In addition to seeing patients at the weekly free clinic, the group of medical professionals would travel to Guangfu, Yuli, Shoufeng, and even Taitung, to hold free clinics. Zheng Bo, the former Director of Guanshan Forestry Bureau, had twice lent out the space at the director’s residence to hold the free clinics.
“I have been a ‘tour guide’ before, too!” Master joked about the many times she sat in a tour bus when conducting medical outreach.
Today is possible because of the past. Beginning with the regular free clinics at fixed locations and medical outreaches in the remote countryside, TIMA volunteers now provide services in many locations, as well as in the countryside of Taiwan. In the north, Tucheng Public Health Center worked with TIMA to carry out comprehensive screenings, with the goal of entering the community and caring for the public’s health.
In a crowded evening marketplace, TIMA volunteers in southern Taiwan worked with Nanzi Public Health Center in Kaohsiung City to host screenings for colorectal cancer, and examinations for oral mucosa, blood pressure, blood sugar, cholesterol, and more for those 50 years of age old and older. These meticulous health services yielded resounding praise from the elderly!
On Saturday afternoons, many families go out to buy groceries together. Tzu Chi volunteers enthusiastically and earnestly promoted the free check-ups. Dr. Hong Hongdian turned the marketplace into a classroom, setting up posters and providing health education to local residents. He hopes that everyone understands the importance of preventative medical services.
TIMA volunteers in Kaohsiung and Pingtung hold medical outreaches on Liuqiu Island every two months. On Mother’s Day, in addition to holding free clinics, they also worked with the public health center to carry out colon cancer screenings and heavily promoted the safe use of medications. Pharmacists, doctors, and volunteers travel by foot on the island to visit ten households, checking one by one to see how patients in each household have been taking medicine, as well as the condition of those with chronic illnesses. They helped them organize their medications and take their blood pressure, and they provided information and advice on the correct ways to take the medicine. This all demonstrates the spirit of caring for their neighbors.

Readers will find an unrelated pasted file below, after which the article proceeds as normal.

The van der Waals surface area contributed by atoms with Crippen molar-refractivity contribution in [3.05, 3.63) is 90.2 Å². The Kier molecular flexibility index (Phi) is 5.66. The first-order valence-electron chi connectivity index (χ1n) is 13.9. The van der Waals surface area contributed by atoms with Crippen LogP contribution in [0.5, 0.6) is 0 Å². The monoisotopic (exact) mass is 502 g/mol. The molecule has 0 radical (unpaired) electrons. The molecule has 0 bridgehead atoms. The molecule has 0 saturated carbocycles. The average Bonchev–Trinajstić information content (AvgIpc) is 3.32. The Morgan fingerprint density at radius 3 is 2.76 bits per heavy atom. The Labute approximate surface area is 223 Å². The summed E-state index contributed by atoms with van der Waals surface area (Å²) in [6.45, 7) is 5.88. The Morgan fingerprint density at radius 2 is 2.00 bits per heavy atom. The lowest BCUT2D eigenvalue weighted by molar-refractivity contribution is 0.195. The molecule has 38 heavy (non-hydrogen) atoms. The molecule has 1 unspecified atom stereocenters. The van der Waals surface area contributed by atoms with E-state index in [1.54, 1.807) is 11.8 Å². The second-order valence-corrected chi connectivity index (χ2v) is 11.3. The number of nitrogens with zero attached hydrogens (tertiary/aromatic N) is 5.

“TIMA doctors in every location can take on such missions for me. They dedicate themselves so sincerely, so how can I not love them? How can I not be grateful? These doctors and nurses are all Living Bodhisattvas who wear the blue and white volunteer uniform. Every place where they mindfully and lovingly practice giving is a blessed place in the world! They are the benefactors in everyone’s lives.”
The autumn moon is almost full. Master Cheng Yen joyously looked forward to welcoming the return of the TIMA members. These volunteers, who selflessly dedicate themselves every day to relieving sentient beings around the world of illnesses and pain, were returning to their spiritual home to celebrate the holiday together.
The Footprints of Master Cheng Yen Fall 2008 Volume
Master Cheng Yen said, “Hualien Tzu Chi Hospital has been operating for twenty-two years, and I have been in Hualien for almost fifty years now. Over twenty years ago, Hualien was truly lacking in medical services. Forty-two years ago, I founded the Tzu Chi Merit Association, and six years after that, we held our first free clinic in front of Chenghuang Temple on Ren’ai Street. When the free clinic was up and running, we were grateful for Huang Boshi, Zhang Chengwen, Zhu Longyang, and more from Provincial Hualien Hospital, as these doctors held free clinics twice every week. It was also due to the free clinic that I truly realized the lack of medical resources in Hualien. Not only did the poor not have medicine when they were ill, but even if people had the money, it was difficult to be treated in Hualien.”
In a place with such poor resources, many people became impoverished due to illness and became ill due to poverty, helplessly trapped in this vicious cycle. Seeing the suffering of people in Hualien and the convergence of many karmic conditions, Master appealed to Tzu Chi volunteers to gather every bit of strength and raise funds for every brick and tile, slowly building Hualien Tzu Chi Hospital and walking on this bumpy and challenging path.
The Footprints of Master Cheng Yen Fall 2008 Volume
On September 10th, 1972, the Tzu Chi Merit Association’s Free Clinic for the Poor was established on 28 Ren’ai Street, Hualien City. This was the precursor to Tzu Chi’s medical mission. Today, thirty-six years later, the Tzu Chi University Medical Simulation Center opened, setting yet another milestone for medical education.
During the morning Dharma talk and volunteer assembly, Master Cheng Yen talked about the footprints of the Four Missions over the past thirty-six years. She is thankful for the many Tzu Chi volunteers who supported the missions along the way, and, at the end of their lives, donated their bodies for medical education to help future doctors develop their skills. Although our physical lives are limited, wisdom-life is everlasting.
“At that time, the free clinic took place twice a week. On holidays, we held medical outreaches in rural areas. Provincial Hualien Hospital had four doctors from the surgery, internal medicine, pediatrics, and gynecology departments, respectively, as well as two nurses, all of whom followed me to the rural areas to hold medical outreaches. Once, we even went as far south as Taitung.”